Multiclass Carcinogenic DNA Adduct Quantification in Formalin-Fixed Paraffin-Embedded Tissues by Ultraperformance Liquid Chromatography-Tandem Mass Spectrometry

Jingshu Guo, Byeong Hwa Yun, Pramod Upadhyaya, Lihua Yao, Sesha Krishnamachari, Thomas A. Rosenquist, Arthur P. Grollman, Robert J. Turesky

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DNA adducts are a measure of internal exposure to genotoxicants and an important biomarker for human risk assessment. However, the employment of DNA adducts as biomarkers in human studies is often restricted because fresh-frozen tissues are not available. In contrast, formalin-fixed paraffin-embedded (FFPE) tissues with clinical diagnosis are readily accessible. Recently, our laboratory reported that DNA adducts of aristolochic acid, a carcinogenic component of Aristolochia herbs used in traditional Chinese medicines worldwide, can be recovered quantitatively from FFPE tissues. In this study, we have evaluated the efficacy of our method for retrieval of DNA adducts from archived tissue by measuring DNA adducts derived from four other classes of human carcinogens: polycyclic aromatic hydrocarbons (PAHs), aromatic amines, heterocyclic aromatic amines (HAAs), and N-nitroso compounds (NOCs). Deoxyguanosine (dG) adducts of the PAH benzo[a]pyrene (B[a]P), 10-(deoxyguanosin-N2-yl)-7,8,9-trihydroxy-7,8,9,10-tetrahydrobenzo[a]pyrene (dG-N2-B[a]PDE); the aromatic amine 4-aminobiphenyl (4-ABP), N-(deoxyguanosin-8-yl)-4-aminobiphenyl (dG-C8-4-ABP); the HAA 2-amino-1-methyl-6-phenylimidazo[4,5-b]pyridine (PhIP), N-(deoxyguanosin-8-yl)-PhIP (dG-C8-PhIP); and the dG adducts of the NOC 4-(methylnitrosamino)-1-(3-pyridyl)-1-butanone (NNK), O6-methyl-dG (O6-Me-dG) and O6-pyridyloxobutyl-dG (O6-POB-dG), formed in liver, lung, bladder, pancreas, or colon were recovered in comparable yields from fresh-frozen and FFPE preserved tissues of rodents treated with the procarcinogens. Quantification was achieved by ultraperformance liquid chromatography coupled with electrospray ionization ion-trap multistage mass spectrometry (UPLC/ESI-IT-MS3). These advancements in the technology of DNA adduct retrieval from FFPE tissue clear the way for use of archived pathology samples in molecular epidemiology studies designed to assess the causal role of exposure to hazardous chemicals with cancer risk.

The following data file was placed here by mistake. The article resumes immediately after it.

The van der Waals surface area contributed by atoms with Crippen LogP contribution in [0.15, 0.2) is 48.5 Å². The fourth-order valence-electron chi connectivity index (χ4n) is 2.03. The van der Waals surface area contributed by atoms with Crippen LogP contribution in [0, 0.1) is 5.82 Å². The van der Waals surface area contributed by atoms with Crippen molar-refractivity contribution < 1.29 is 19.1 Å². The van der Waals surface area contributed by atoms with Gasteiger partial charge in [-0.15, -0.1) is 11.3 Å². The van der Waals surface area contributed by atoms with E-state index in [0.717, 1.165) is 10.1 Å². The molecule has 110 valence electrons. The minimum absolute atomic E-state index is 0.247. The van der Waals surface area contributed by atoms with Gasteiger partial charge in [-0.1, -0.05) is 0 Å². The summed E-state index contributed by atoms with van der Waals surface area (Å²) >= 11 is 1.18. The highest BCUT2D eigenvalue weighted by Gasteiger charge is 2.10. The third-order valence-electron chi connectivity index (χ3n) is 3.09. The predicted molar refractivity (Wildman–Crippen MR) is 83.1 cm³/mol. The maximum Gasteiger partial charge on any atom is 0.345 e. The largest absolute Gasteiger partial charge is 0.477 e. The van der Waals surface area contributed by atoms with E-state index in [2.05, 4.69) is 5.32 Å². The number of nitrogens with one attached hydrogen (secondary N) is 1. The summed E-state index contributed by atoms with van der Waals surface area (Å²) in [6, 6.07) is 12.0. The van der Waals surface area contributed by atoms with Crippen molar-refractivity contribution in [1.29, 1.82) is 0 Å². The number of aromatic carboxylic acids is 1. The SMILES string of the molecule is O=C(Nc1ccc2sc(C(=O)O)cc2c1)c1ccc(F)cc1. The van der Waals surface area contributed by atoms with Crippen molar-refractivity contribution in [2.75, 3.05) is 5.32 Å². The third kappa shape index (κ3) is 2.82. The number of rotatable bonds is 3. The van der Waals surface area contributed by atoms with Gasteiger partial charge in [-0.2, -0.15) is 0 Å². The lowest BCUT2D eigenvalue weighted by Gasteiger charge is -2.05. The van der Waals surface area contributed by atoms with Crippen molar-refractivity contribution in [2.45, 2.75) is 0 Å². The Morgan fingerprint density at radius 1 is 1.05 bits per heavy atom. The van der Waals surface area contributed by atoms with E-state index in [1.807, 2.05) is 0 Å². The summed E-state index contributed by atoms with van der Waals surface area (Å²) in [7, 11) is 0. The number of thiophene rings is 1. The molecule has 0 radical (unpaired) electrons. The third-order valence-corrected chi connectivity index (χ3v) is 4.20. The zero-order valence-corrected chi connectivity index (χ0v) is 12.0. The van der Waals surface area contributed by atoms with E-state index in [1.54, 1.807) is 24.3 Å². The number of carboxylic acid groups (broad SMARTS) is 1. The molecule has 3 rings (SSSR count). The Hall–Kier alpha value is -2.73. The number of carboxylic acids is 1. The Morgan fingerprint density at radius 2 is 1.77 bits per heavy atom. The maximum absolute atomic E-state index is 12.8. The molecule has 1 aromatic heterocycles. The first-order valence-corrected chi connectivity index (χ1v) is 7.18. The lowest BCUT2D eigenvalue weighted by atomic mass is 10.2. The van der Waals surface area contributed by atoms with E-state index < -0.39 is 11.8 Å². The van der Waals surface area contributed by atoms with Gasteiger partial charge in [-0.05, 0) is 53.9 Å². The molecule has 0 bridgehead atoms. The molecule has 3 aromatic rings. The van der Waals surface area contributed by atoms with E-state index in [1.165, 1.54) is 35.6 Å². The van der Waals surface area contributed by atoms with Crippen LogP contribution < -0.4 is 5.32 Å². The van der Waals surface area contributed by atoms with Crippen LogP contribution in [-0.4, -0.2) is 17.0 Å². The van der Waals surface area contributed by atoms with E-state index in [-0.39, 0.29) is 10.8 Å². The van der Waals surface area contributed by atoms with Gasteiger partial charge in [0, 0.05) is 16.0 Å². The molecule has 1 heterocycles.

Original languageEnglish (US)
Pages (from-to)4780-4787
Number of pages8
JournalAnalytical Chemistry
Issue number9
StatePublished - May 3 2016

Bibliographical note

Funding Information:
We thank Dr. Frederick A. Beland from the National Center for Toxicology Research/U.S. FDA for generously providing B[a] P-, 4-ABP-, and PhIP-treated CT DNA and Dr. Lisa Peterson from the University of Minnesota for providing CT DNA samples containing O6-Me?dG. Research reported in this article was supported by the National Cancer Institute of the National Institutes of Health under Award R33CA186795 (R.J.T.) and in part by Cancer Center Support Grant CA077598 (R.J.T.)

Publisher Copyright:
© 2016 American Chemical Society.


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